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A tariff threshold for HE admissions?

  • 18 December 2018
  • By Mary Curnock Cook

This guest blog has been kindly written for HEPI by Mary Curnock Cook – follow her on Twitter at @MaryCurnockCook

It was in the Browne Report in 2010.  The Browne team recognised that the government would need some kind of mechanism for controlling its exposure on student finance and proposed that a UCAS-tariff cut-off score would be set after the main application deadline in January each year so that the lower threshold for admission to higher education would vary with demand.  Additional places might be made available in Clearing and through a demand-led element to allow for older applicants applying with work and life experience instead of exam grades.

I remember David Eastwood, Vice-Chancellor of the University of Birmingham and a member of the Browne review team, telling me at the time that this recommendation, ultimately rejected by the Coalition Government, would likely be revisited in the future.  If the Sunday Times report is to be believed, he was right, and some of us heard whispers that this might be back on the cards virtually from the start of the Augar review.

There are many reasons why a move to restrict higher education for those with low Level 3 qualifications would be controversial.

  • The most obvious relate to the diversity of undergraduate students when low-income and black students in particular are the most likely to enter with lower qualification grades.
  • There are also complications for courses that rely on portfolios and auditions for entry, and for mature applicants (often part-time which has been so battered in the current funding regime) who are less likely to have the required threshold grades.
  • In addition, universities have autonomy over whom they admit to their courses and the conditions of entry they determine. This is enshrined within the 2017 Higher Education and Research Act under clause 36 (c):

36 Duty to protect academic freedom

(1)In performing its access and participation functions, the OfS has a duty to protect academic freedom including, in particular, the freedom of institutions—

(a)to determine the content of particular courses and the manner in which they are taught, supervised and assessed,

(b)to determine the criteria for the selection, appointment and dismissal of academic staff and apply those criteria in particular cases, and

(c) to determine the criteria for the admission of students and apply those criteria in particular cases.

The Government could, however, easily skirt round this issue simply by making the threshold apply to eligibility for student loans rather than eligibility for entry to higher education itself.

The backdrop to decisions being made around Augar is very different to those being made after the Browne Review.  In particular, the Augar review has, from the outset, been about post-18 education funding rather than just higher education.  As I set out in a piece on Damian Hinds’ recent speech, it seems the Government is intent on reducing its expenditure on higher education, not just by reducing fees or eligibility for student finance, but by pushing more students into (cheaper) mid-level skills and technical education at Levels 4 and 5, and probably in Further Education Colleges rather than universities. The demographic upturn expected from 2021 onwards is another indicator for the Government to watch its higher education purse as it simply cannot afford to finance the additional 300,000+ places that might be expected on current trends by 2030 (HEPI).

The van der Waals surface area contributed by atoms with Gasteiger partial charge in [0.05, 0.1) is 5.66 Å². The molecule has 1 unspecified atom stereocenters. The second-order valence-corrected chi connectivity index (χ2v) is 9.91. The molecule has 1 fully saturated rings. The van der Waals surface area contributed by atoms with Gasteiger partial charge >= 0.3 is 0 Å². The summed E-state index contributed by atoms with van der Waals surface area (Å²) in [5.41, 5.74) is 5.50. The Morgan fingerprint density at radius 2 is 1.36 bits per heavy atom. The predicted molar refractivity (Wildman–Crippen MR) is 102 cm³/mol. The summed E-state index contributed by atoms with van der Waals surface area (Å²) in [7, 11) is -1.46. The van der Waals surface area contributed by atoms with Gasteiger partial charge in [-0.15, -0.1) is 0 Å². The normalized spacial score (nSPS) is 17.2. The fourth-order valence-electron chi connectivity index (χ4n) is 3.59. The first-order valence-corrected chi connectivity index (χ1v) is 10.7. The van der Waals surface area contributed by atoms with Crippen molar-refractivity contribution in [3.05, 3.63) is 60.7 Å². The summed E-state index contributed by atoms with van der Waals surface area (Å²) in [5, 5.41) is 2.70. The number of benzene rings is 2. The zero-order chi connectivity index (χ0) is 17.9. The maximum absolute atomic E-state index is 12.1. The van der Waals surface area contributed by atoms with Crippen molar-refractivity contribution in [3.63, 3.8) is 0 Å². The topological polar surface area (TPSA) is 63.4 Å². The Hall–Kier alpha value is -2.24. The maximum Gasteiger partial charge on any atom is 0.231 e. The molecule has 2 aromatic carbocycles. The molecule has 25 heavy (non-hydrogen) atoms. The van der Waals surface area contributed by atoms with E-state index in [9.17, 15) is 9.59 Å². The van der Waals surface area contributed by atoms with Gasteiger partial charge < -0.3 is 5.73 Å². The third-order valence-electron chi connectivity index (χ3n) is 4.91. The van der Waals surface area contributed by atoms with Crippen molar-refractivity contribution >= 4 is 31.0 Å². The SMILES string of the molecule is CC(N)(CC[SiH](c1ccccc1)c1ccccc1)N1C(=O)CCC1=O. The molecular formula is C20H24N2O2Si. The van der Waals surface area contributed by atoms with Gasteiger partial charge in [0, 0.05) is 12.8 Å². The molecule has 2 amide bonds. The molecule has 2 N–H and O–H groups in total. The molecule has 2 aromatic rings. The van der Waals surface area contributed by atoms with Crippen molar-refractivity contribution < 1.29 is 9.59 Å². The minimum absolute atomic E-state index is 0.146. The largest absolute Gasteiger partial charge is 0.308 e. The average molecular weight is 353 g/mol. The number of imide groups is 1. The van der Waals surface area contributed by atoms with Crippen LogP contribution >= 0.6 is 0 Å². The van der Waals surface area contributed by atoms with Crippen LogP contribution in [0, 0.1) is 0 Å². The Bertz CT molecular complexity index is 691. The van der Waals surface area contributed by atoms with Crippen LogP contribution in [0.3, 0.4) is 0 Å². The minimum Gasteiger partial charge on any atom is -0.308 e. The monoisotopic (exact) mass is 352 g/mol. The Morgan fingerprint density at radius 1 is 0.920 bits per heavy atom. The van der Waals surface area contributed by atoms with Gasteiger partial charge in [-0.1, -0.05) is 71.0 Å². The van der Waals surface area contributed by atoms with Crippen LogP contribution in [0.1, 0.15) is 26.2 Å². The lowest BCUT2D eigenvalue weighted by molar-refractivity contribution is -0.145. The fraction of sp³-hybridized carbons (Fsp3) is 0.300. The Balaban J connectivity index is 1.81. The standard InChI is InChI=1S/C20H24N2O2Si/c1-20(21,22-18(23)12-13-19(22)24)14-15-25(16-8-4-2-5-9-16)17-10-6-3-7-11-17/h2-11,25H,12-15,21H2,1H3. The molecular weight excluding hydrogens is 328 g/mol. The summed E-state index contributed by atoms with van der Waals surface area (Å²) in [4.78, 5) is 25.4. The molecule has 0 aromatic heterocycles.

It seems almost as if the unrelenting anti-university media coverage of the last 18 months or so has been deliberate scene-setting for a distinctly unpalatable settlement for the sector from the Augar Review. Vice-Chancellor pay, unconditional offers, free speech, low wage returns from ‘useless’ degrees, and the clear suggestion that universities have enjoyed a plentiful financial bonus while others have suffered austerity, have all paved the way for a more favourable reception when the Government delivers its new medicine.

Whatever combination of lower and / or differential fees, student number caps and managed eligibility for student finance Augar recommends, the sector must be bracing for a financial shock, perhaps even in the previously hallowed quadrangles of the Russell Group.   Universities will need to be considering some innovative strategies to ensure their future success. As David Hughes, the head of the Association of Colleges, suggested in a recent TES column, working closely with the FE sector should be one of them.  The winners from this round will be those who can provide convincing employer-led Level 4 and 5 programmes, higher and degree apprenticeships, and slick articulation to full honours for those who want to top up from mid-level programmes.  Should the Augar Review also seek to address the precipitous decline in part-time higher education, universities will want to consider switching some of their student attraction activities to older students. If the Government’s strategy for more school leavers to undertake what it now calls Higher Technical Education (HTE) at levels 4 and 5 works, demand to complete a full degree from this group should be growing in the future.

Perhaps some universities will also be confident enough about the value they add to students’ employability to go it alone and consider innovative loan schemes where they take the financial risk onto their own books.  Either way, the combination of the ONS, the Augar Review, and the Government’s technical education strategy is likely to presage a monumental shake up for the higher education sector.

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